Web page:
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What's all this talk about winter cover crops?


Some of you will be familiar with the use of winter cover crops and may drill them already, but for those of you still with bare land or contemplating them for the first time, there is still an opportunity to bring them into the rotation. With the recent hotter temperatures helping many areas to retain warm soils, conditions are favourable for drilling too, meaning cover could soon be bringing a host of benefits to your farm.

Why cover crops?

A good winter cover provides many benefits which are often translated into improved yield for the following crop.

They are a great way to protect the soil surface from the harsher conditions over winter, helping to reduce the risk of run off and soil erosion. The roots from cover crops can also open up more space in soils for water, air, nutrients and decaying biological matter. On light land, they aid moisture retention whereas on heavier soils they can help to draw excess moisture out. Good cover crops will also create humus in soils and have been shown to increase earthworm numbers.

As well as the agronomic benefits they provide, some cover crop species are a great option for grazing which can form part of a wider integrated farm management approach. They can be tied to wider agri-environment schemes too, meaning growers can be rewarded for including them as part of the overall farm rotation. 

Think about the purpose of your cover crops 

Drilling a cover crop straight after harvest into the stubble is the ideal time to get a leafy biomass or an option with good deep-rooted structure established. Before that though, it can be a good idea to carry out some soil sampling to assess the post-harvest conditions you're dealing with.

Using the precision mapping services from our colleagues at SOYL can be a great starting point for identifying varying soil types and any structural issues you may have on farm. Knowing what's really going on beneath the surface will then help you plan where and how cover crops best fit into your rotation, as well as the species best suited to your scenario. It's important to think about what it is you're trying to achieve too – for example:

  • Is it all about improving soil health?
  • Are you looking for a solution that supports grassweed management?
  • Will the cover crops provide additional grazing for livestock?
  • Are they being incorporated as part of a stewardship/environmental land management scheme?

Knowing your answers to the above can then help determine appropriate species selection.

At this time in the season, some of you may be thinking about cover crops following your maize, potato or sugar beet harvest. As we approach the typical time for maize harvest as the month progresses, if you're growing the crop it's an opportune time to assess any challenges you may face in terms of maintaining soil health following any loss of organic matter or soil compaction. These factors can lead to reduced soil fertility and therefore reduced yields for any following crop so it could be that a winter cover crop is a good option for filling that gap beforehand.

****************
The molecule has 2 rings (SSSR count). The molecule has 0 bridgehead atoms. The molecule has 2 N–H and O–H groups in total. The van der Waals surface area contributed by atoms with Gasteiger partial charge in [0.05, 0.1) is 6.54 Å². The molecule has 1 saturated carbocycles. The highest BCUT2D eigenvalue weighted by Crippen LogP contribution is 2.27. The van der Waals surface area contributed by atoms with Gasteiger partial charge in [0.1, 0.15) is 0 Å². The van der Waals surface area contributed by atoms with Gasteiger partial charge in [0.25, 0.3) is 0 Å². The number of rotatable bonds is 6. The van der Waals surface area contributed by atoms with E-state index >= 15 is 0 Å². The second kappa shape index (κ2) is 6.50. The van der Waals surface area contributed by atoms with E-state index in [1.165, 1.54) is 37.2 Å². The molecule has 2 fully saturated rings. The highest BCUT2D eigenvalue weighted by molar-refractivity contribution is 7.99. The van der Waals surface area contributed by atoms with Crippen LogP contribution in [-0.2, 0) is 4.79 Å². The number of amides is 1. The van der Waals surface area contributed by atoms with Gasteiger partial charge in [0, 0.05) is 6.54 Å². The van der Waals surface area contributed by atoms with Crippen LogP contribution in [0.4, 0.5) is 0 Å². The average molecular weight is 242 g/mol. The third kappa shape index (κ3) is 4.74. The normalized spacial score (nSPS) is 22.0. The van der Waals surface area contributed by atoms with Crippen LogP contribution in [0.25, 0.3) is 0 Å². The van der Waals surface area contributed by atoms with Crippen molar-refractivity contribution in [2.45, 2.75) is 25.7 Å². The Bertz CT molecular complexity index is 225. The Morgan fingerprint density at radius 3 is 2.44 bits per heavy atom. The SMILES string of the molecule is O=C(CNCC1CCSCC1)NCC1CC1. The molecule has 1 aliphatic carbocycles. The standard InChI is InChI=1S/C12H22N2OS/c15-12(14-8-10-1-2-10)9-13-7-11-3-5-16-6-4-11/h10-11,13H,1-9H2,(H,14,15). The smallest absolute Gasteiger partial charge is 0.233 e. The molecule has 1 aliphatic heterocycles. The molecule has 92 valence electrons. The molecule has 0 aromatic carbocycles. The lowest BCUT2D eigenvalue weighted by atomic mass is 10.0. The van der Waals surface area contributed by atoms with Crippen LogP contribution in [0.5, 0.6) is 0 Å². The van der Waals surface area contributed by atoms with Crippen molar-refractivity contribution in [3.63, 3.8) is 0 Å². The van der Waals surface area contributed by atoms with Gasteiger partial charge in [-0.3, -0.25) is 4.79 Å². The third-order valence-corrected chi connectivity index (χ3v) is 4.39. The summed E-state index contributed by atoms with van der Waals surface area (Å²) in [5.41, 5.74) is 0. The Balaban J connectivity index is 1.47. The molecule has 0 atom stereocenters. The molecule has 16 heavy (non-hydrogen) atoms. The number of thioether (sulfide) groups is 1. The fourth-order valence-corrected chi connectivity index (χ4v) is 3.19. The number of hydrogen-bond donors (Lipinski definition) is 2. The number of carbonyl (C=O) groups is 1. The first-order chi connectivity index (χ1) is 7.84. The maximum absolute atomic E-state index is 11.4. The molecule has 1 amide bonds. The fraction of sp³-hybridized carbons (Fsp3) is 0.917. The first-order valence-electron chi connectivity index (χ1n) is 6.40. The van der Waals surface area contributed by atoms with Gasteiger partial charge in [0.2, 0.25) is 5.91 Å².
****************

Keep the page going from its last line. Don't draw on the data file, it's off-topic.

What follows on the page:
Options to consider after maize may be our Forage and Radish Mix or the Post-Maize Grazer, which contains forage rye, juniper rape and oil radish. Alternatively, you could consider an oat and phacelia mix. More information about these options and other species can be found in the Kings Environmental Land Management and Specialist Crops Catalogue. 

 Opportunities with the Sustainable Farming Incentive

The use of cover crops can be a rewarding activity in more ways than one. Given its inclusion in one of the Sustainable Farming Incentive's (SFI) new actions, where growers can be paid £129/ha/year for the establishment of a multispecies winter cover (SAM2), it's one which I believe should be strongly considered.

The aim of this SFI action is to get a well-established multispecies cover crop in over the winter months of December, January, and February. To meet the option criteria, you would need to sow at least two species from one or more of these plant families: brassica, legumes, grass or cereals and herbs. 

Biomass is always a good indicator of a good, big root structure.

You can read more about the benefits of winter cover crops in this case study with farm manager, Andy Bason, of the Newhouse Farm Partnership in Hampshire. For more advice, speak to your local Kings advisor or get in touch with the team.  

Anna Ramsay
Kings Midlands Technical Advisor

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Thursday, 23 May 2024

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